A Rescue Dog Saved Him From Addiction

The dog that saved Mike Favor’s life was a German shepherd puppy named Honey: 8 weeks old, heart condition, four months to live. This was in 2016, and Mr. Favor was trying to get sober, after 13 years of active cocaine addiction. When he heard about the puppy, at a rescue organization where he occasionally volunteered, he knew he couldn’t take her.

“I’m too new into sobriety,” he told his fiancée at the time, who also volunteered at the rescue center. Another tragedy in his life, he said, might drive him back to drugs.

Then he met Honey.

Mr. Favor is a big tough guy, son of a cop, a self-described “street dude” with a chip on his shoulder. But here was this puppy looking at him, needing a home, even if only for four months. He told himself, “I’ll give her the best four months possible.”

One recent afternoon on Staten Island, Mr. Favor, 40, showed off the product of that encounter: a 4,000-square-foot rescue center and sanctuary for abused or neglected dogs called Freedom Home. Prominent is a photo of Honey, who lived for seven years in his care, far exceeding the vet’s prognosis, before dying last year.

At Freedom Home, Mr. Favor also runs Broken Souls Rescue and Recovery, to facilitate adoptions, and he also created a program to connect recovering addicts with the dogs. This venture he called Pitbulls and Addicts, for “two misunderstood breeds” that need care and acceptance.

“I wanted to show people what works for me,” he said. “This lifestyle with dogs just made me not want to cope with drugs no more, but to cope with broken souls, because I was a broken soul. These animals gave me a purpose to live.”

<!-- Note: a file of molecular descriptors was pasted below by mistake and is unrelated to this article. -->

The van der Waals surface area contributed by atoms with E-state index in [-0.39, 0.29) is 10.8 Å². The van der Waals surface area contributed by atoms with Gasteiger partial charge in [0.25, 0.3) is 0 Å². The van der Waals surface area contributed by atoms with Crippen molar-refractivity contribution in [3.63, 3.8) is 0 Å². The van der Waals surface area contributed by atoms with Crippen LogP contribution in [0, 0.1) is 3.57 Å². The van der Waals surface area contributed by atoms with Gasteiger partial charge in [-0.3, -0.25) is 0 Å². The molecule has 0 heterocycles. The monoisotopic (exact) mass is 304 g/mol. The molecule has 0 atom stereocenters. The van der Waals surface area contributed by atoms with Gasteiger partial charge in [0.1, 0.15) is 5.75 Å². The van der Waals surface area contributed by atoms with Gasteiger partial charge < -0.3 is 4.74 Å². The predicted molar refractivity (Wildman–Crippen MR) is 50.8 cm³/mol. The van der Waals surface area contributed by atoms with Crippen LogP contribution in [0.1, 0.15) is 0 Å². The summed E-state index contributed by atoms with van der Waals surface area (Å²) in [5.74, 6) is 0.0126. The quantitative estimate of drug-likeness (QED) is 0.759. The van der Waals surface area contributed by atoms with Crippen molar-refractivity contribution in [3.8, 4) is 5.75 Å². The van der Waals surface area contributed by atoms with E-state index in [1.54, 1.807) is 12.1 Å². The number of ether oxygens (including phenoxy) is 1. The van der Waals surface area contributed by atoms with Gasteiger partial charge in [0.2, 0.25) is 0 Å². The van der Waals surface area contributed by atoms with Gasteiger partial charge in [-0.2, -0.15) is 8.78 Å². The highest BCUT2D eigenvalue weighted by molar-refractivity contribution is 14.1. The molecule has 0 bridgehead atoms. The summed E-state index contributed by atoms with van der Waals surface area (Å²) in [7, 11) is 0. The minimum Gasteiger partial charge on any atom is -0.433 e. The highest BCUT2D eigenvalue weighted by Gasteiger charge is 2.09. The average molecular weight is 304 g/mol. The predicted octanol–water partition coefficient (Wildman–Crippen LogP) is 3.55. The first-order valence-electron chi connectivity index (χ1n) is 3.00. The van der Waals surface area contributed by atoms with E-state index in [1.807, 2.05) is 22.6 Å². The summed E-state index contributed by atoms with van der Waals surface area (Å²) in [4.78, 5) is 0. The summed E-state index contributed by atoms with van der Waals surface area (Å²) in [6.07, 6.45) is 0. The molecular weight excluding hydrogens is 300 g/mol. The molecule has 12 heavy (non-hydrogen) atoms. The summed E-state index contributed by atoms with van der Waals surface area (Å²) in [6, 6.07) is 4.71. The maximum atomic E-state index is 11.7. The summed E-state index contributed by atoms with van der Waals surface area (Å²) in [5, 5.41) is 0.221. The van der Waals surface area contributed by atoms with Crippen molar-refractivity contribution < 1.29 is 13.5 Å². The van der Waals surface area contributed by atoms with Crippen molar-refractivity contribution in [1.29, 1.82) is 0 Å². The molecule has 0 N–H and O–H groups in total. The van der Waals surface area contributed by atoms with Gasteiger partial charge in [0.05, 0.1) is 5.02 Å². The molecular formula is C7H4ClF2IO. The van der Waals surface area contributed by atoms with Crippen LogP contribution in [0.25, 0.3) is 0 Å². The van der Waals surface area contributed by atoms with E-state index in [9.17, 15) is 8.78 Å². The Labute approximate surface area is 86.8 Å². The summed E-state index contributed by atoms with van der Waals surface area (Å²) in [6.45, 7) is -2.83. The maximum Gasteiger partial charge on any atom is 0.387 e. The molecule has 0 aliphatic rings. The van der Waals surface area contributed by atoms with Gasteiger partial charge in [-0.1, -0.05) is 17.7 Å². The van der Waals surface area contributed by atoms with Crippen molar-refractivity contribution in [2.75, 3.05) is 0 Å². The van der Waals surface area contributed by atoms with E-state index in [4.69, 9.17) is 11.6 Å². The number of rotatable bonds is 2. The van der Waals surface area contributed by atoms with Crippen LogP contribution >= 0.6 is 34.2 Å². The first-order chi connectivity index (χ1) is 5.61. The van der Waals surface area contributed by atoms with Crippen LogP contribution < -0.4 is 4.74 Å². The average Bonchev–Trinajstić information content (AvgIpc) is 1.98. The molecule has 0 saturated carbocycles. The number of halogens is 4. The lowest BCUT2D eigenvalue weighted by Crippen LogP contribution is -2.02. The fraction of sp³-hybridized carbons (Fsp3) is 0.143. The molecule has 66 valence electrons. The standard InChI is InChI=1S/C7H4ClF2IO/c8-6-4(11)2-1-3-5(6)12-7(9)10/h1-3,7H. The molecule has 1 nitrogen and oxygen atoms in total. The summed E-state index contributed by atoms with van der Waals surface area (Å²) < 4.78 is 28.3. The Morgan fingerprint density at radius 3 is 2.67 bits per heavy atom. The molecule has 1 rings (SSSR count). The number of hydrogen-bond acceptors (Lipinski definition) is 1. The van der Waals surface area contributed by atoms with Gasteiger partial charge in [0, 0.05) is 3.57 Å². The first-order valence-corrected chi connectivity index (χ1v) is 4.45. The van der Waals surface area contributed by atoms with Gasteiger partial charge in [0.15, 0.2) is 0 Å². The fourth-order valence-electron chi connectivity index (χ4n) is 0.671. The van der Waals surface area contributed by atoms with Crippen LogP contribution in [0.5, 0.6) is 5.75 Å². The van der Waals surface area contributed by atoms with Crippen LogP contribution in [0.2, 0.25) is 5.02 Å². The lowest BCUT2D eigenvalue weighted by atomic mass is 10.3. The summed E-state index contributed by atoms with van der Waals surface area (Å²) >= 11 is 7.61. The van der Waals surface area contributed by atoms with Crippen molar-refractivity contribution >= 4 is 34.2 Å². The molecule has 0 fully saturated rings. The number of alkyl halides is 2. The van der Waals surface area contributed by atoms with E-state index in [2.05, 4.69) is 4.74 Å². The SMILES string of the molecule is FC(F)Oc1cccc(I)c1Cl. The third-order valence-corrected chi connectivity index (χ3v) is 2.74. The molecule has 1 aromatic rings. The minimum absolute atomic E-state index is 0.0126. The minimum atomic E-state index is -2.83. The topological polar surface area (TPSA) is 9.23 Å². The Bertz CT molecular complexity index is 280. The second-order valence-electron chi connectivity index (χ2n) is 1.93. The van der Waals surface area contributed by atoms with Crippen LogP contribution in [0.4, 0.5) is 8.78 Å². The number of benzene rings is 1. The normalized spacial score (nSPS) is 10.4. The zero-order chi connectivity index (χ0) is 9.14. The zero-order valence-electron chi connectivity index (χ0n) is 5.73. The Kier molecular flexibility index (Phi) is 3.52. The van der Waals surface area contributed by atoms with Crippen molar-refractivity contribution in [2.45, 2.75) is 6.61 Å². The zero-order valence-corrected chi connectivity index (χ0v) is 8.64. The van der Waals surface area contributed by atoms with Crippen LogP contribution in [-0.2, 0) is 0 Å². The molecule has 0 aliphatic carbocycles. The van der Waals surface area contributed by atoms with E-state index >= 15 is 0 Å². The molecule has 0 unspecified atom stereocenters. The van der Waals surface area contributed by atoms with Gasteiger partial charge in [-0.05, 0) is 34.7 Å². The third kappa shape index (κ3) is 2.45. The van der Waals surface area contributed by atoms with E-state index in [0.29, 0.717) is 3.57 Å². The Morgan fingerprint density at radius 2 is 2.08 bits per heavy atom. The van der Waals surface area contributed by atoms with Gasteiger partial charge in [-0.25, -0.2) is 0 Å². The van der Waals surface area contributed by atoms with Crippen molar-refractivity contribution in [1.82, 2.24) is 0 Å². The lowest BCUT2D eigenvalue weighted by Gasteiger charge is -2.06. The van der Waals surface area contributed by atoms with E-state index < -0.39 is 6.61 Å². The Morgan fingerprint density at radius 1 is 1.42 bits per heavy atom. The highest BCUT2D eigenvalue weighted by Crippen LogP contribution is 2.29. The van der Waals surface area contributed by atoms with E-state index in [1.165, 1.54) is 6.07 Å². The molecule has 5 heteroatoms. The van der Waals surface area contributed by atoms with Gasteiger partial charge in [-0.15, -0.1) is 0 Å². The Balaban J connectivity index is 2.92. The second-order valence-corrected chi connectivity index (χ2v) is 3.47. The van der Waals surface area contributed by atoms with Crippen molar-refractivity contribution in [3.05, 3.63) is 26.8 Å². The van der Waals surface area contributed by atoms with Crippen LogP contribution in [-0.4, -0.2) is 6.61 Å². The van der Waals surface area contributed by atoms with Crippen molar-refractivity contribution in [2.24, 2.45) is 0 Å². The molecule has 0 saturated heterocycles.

He added: “That dog accepted me for who I was at the lowest point of my life. As an addict, we go into a corner and we defend ourselves. I opened up my heart and I welcomed her. And with that, she welcomed me to find the man that’s inside. I was still a broken boy trying to get to that man.”

The maze of rooms and cages, connected by corridors with security gates at both ends, held a couple dozen big dogs — some of them missing legs, some blind, some volatile around other dogs. The dogs had been beaten with machetes or baseball bats, thrown from windows or, more often, simply left tied to benches or poles. Several have been here for years, with little hope of being adopted.

The energy was controlled chaos.

A bright painted mural on one wall announced Freedom Home; another, next to a heavy punching bag and some dumbbells, commemorated the actress Betty White, who campaigned for animal welfare.

A mounted photo of Mr. Favor bore his story in shorthand: “My rescue dog rescued me.”

A liver-spotted Dalmatian named Rolly, a gusher of affection, came bounding toward Mr. Favor. Rolly was born with an abnormality in his eyelids that impeded his vision. Mr. Favor paid for surgery, and now plans to have him trained to comfort children with cancer.

To spend time at Freedom Home is to sense a parallel. The dogs’ transformation, from broken to whole, is not unlike Mr. Favor’s own.

“These dogs know when I’m having an emotional day,” he said, letting Rolly jump at him. “My whole life, I didn’t have no emotional connection. There was no feelings inside. So nowadays, if I’m having a bad day or something goes wrong — Rolly, enough! Enough. Enough. Now you’re putting on a show. Sit down.”

On cue, he did.

On an afternoon in late January, inside the unmarked door at Freedom Home, Mr. Favor was dealing unhappily with the thing that most annoyed him: in his words, “the humans.” A woman had bought a Dalmatian from a breeder and she did not like the way it was behaving around her children. Now she was calling Mr. Favor to take it off her hands.

Exactly the kind of request that set him off.

“I’m like, are you stupid or just brain-dead?” he said, away from the phone. “You thought he was going to be this fairy-tale dog. And now you got a dog with problems because you did nothing for it.”

To the woman he suggested getting a trainer and then hung up, irritated. “People think that because I rescue dogs that I want their problems,” he said. “I don’t want their problems.”